Volunteering – it’s something that we have been encouraged to do since the day we stepped foot in high school. It’s something that everyone knows they’re supposed to do...and yet, not everyone does it as often as they should. Volunteering during university, however, is quite possibly one of the best ways to improve yourself as a student and as a young adult. Think about it: if a university student can find a way to balance volunteering a few hours a week on top of classes, essays, group projects, etc., then is there anything they can’t do!?

All jokes aside, here are five honest reasons why volunteering during your time at university is the best thing that you can do for yourself…

1. Volunteering can help you manage your time better

Volunteering a few hours a week promotes better time management for students. The physical act of taking out a calendar or agenda and setting aside time each week to volunteer helps a student better organize and prioritize the other hours in the day for things like schoolwork and extra-curriculars.

2. Volunteering gives you a great sense of purpose

The #1 reason why I volunteer five hours a week with Career Services is because of that amazing and rewarding feeling I get when I help another student out. Feeling like you genuinely helped someone succeed at something is the best confidence booster because you know that you made a difference. In other words, volunteering helps you become more aware of your purpose on this planet and the impact that you alone (or your team) can have on an individual or community.

3. Helping others gives you the chance to learn about interesting topics, speak to diverse people, and gain new experiences

When you give up a few hours of your regular weekly routine to help others out, you end up getting a lot more out of it than you expect! By this, I mean when you are given the opportunity to connect with people of different backgrounds and experiences, you really gain a new understanding of the word “diverse.” You get to learn about different topics, perspectives and experiences that totally change the way you see the world around you.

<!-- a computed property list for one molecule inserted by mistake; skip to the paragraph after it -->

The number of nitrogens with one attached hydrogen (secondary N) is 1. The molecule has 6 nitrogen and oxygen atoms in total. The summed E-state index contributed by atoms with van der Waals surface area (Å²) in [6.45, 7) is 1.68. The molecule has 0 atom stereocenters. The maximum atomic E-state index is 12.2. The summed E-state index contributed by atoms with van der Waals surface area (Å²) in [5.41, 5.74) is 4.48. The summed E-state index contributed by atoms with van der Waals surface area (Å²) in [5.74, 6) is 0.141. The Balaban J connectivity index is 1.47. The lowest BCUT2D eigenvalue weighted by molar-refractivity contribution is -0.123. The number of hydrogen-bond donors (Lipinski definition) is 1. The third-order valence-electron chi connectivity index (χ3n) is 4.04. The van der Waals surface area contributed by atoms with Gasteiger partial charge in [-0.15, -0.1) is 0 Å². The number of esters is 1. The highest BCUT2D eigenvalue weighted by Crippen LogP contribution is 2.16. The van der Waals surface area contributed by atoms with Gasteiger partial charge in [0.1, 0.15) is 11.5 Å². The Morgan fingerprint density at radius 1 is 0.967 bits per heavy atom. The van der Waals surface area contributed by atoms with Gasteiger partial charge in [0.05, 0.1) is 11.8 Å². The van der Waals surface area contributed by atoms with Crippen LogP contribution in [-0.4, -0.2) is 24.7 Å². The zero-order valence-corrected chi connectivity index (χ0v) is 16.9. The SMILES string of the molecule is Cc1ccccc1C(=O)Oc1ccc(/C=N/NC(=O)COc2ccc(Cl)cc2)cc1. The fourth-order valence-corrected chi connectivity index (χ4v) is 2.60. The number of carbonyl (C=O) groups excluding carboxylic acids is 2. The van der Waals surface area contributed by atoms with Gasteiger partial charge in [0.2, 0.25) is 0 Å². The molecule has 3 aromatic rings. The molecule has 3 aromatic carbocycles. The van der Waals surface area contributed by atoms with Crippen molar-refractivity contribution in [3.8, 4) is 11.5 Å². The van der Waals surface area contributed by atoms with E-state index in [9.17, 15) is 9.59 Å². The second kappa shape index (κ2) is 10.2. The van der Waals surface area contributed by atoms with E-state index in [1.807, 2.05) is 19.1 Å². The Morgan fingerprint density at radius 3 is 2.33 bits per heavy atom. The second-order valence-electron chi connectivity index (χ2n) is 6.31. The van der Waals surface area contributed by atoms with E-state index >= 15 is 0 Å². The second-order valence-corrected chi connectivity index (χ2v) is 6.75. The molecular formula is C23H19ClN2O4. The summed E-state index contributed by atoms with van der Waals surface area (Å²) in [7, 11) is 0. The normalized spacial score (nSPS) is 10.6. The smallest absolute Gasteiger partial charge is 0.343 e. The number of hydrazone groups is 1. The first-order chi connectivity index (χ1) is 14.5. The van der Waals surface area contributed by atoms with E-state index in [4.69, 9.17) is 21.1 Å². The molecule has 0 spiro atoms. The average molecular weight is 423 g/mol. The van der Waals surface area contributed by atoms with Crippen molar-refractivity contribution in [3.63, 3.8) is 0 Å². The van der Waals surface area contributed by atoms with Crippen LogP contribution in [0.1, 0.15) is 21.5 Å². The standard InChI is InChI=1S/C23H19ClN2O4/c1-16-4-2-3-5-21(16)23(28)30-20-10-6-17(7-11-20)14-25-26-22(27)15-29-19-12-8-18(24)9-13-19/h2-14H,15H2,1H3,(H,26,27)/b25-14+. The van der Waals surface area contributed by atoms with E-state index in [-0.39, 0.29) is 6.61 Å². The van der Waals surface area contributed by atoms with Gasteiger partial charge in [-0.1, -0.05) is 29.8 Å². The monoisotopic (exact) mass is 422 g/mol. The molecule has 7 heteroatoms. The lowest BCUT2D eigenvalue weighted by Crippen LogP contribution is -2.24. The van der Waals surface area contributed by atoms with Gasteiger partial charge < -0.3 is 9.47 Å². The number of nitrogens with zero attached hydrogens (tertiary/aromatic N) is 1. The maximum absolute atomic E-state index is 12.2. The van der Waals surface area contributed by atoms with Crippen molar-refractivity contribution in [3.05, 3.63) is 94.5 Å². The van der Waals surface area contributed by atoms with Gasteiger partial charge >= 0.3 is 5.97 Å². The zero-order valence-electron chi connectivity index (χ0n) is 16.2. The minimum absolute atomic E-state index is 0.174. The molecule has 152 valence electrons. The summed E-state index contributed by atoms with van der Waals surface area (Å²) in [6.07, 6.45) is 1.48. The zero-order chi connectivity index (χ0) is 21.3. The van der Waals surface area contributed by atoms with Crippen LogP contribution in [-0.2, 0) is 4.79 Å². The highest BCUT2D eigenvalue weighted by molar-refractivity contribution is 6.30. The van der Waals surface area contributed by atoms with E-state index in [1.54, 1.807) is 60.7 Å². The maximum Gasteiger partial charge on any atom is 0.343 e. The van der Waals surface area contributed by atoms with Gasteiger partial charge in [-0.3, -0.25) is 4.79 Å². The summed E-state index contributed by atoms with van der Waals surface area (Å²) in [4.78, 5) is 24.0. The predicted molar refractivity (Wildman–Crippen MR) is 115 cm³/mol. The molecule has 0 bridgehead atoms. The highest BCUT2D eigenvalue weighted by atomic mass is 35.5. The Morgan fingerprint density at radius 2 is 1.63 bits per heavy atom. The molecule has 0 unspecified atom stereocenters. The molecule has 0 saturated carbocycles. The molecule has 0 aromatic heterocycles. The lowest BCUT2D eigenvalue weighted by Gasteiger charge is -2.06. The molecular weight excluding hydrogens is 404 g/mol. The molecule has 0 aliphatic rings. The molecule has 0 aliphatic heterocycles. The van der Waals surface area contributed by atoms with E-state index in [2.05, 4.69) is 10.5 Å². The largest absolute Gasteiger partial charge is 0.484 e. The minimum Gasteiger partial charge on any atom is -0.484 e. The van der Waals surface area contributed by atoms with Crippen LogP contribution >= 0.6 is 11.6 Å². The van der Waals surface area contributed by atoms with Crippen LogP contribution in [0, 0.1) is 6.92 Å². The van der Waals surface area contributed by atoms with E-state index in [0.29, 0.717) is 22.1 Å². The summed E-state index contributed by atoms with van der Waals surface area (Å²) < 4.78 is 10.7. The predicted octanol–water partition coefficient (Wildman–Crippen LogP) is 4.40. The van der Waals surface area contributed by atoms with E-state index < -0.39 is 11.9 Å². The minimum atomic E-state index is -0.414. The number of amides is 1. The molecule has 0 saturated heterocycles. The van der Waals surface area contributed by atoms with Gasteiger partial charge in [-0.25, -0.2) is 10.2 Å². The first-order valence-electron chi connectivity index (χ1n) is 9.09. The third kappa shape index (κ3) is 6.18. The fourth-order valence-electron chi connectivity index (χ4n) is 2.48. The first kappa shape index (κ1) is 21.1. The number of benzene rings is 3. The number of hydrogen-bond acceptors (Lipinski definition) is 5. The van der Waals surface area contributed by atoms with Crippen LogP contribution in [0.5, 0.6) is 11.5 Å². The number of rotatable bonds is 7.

4. Offering a few hours a week to volunteer can greatly improve your interpersonal skills

Simply put, volunteering helps you become more comfortable interacting with others. You learn very quickly that talking to people doesn’t have to be the scariest thing in the world, and that your written and verbal communication skills can seriously improve the more you practice having conversations with others. Essentially, volunteering can help you become more confident with yourself and your speaking abilities.

5. Volunteering can help you figure out what values and beliefs you support, and what things matter most to you

Volunteering can help you figure out what matters most to you. By regularly setting aside time to focus on others and not yourself, you figure out what traits you value in others, and what values you think are important to possess - honestly, fairness, respect, transparency, etc.

For example, when I volunteer as a Peer Helper with Career Services, I really appreciate when students come in and clearly communicate that they want their resumes to accurately and honestly represent themselves as professional individuals. This always makes me stop and realize that honesty and authenticity are two values that I strongly believe in, and that I tend to show more respect to people when they demonstrate these values. It seems that volunteering can help you figure out what values you believe in, and which ones you might want to strengthen by the time you graduate from post-secondary studies.

For more information on how you can get involved at the University of Guelph, or in the City of Guelph, check out these resources below:

Student Life @ the University of Guelph -

Student Volunteer Connections @ the University of Guelph -

The People and Information Network -

The Peer Helper Program @ the University of Guelph -

Now go out, volunteer, and gain the skills & experiences you need to become the best university student you can be!


Amanda C